The Federal Bureau of Investigation’s database of facial recognition records is expected to contain 52 million images by 2015, according to a new report that is likely to reinvigorate civil liberty advocates concerned about the agency’s data collection.
The Electronic Frontier Foundation (EFF) obtained internal documents as a result of a Freedom of Information Act (FOIA) lawsuit against the bureau’s Next Generation Identification (NGI) program.
The NGI database contains over 100 million individual records that link a person’s fingerprints, palm prints, iris scans, and facial recognition data with personal information like their home address, age, legal status, and other potentially compromising details. The most controversial aspect of the NGI is the facial recognition information, which civil liberties advocates have said for years is among the most serious future threats to Americans’ privacy.
The documents provided to the EFF indicate that in 2012 the FBI possessed 13.6 million pictures, belonging to between 7 and 8 million people. One year later that number had jumped to 16 million images. By 2015, with help from an image processor that the FBI hopes will be able to sort through 55,000 photos each day, the NGI could have no less than 52 million images logged.
Americans not suspected of any criminal activity could easily be swept up into the NGI, according to the EFF, in any number of ways. An individual who goes through a fingerprint background check for an employment opportunity, for instance, could soon be required to submit a picture of himself along as well.
That picture could be stored alongside images of suspected criminals, unlike fingerprints, where a clear differentiation is made between law-abiding citizens and those who have been in trouble with the law before.
Jennifer Lynch of the EFF wrote that there is cause for concern because “the FBI and Congress have thus far failed to enact meaningful restrictions on what types of data can be submitted to the system, who can access the data, and how the data can be used. For example, although the FBI has said in these documents that it will not allow non-mug shot photos such as images from social networking sites to be saved from the system, there are no legal or even written FBI policy restrictions in place to prevent this from occurring.”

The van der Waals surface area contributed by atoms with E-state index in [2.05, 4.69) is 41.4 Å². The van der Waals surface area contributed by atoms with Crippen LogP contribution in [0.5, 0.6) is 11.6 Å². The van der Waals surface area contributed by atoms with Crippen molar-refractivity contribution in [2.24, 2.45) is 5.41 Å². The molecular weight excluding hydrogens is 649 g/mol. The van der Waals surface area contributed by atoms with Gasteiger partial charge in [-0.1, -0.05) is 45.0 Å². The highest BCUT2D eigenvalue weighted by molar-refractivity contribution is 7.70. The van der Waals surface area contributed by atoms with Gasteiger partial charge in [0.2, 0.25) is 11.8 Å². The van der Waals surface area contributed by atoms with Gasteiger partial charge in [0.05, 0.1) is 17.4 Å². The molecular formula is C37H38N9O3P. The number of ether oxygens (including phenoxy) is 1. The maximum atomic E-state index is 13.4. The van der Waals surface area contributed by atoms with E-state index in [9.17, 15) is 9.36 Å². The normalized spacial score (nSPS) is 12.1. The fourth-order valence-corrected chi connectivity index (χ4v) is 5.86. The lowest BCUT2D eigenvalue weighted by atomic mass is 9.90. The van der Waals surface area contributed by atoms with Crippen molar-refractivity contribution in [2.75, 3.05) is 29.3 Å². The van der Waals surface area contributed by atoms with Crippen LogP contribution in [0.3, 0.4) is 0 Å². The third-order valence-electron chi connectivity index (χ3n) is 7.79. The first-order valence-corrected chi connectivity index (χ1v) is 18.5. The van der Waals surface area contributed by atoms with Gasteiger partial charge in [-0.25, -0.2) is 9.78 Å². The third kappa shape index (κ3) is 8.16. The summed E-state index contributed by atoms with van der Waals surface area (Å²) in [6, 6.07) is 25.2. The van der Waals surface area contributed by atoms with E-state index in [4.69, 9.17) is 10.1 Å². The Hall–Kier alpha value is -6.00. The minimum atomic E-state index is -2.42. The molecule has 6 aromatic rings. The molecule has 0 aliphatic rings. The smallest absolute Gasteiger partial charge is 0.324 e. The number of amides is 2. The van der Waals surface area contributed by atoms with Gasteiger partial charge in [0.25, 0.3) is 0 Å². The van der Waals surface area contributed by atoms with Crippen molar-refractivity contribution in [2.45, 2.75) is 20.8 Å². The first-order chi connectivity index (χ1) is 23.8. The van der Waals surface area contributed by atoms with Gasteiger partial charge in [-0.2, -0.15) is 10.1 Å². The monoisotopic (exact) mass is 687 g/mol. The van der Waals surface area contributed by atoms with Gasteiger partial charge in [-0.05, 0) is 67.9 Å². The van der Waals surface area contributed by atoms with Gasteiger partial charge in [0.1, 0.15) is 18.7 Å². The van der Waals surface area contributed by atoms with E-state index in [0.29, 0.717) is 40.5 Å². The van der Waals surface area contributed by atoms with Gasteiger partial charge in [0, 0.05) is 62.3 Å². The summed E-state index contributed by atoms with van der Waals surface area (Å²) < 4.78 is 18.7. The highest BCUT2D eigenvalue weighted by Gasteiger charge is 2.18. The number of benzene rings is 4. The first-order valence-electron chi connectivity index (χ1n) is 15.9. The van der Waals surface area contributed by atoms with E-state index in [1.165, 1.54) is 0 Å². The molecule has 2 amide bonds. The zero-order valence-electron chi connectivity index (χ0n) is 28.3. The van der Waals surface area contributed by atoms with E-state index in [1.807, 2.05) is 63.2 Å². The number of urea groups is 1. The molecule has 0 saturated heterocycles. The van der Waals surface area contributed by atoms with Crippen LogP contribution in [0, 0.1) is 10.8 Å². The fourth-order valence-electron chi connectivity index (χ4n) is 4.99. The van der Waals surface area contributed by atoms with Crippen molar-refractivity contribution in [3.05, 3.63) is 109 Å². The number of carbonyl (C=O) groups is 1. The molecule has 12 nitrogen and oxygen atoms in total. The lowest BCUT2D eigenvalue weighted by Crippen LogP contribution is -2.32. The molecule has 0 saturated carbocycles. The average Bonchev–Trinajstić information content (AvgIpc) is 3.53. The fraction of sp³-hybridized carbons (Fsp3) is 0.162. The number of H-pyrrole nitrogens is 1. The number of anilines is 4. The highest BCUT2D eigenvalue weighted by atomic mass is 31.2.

How lawmakers will react to the FBI’s intentions, or if they knew about them already, is not yet known. When the FBI’s facial recognition intentions first made headlines, Minnesota Senator Al Franken, then-chairman of the Senate Subcommittee on Privacy, Technology, and the Law, used a congressional hearing to warn that such programs “could be abused to identify protesters at rallies, and target them for selective jailing.”
FBI officials have consistently sought to debunk such speculation, although other arms of the Obama administration have expressed more skepticism. The National Telecommunications and Information Administration issued a statement last month conducted a study into consumer practices, although it is unclear whether that the agency will try to regulate the FBI.
“Facial recognition technology has the potential to improve services for consumers, support innovation by businesses, and affect identification and authentication online and offline,” they said in a statement in February as quoted by The Verge. “However, the technology poses distinct consumer privacy challenges.”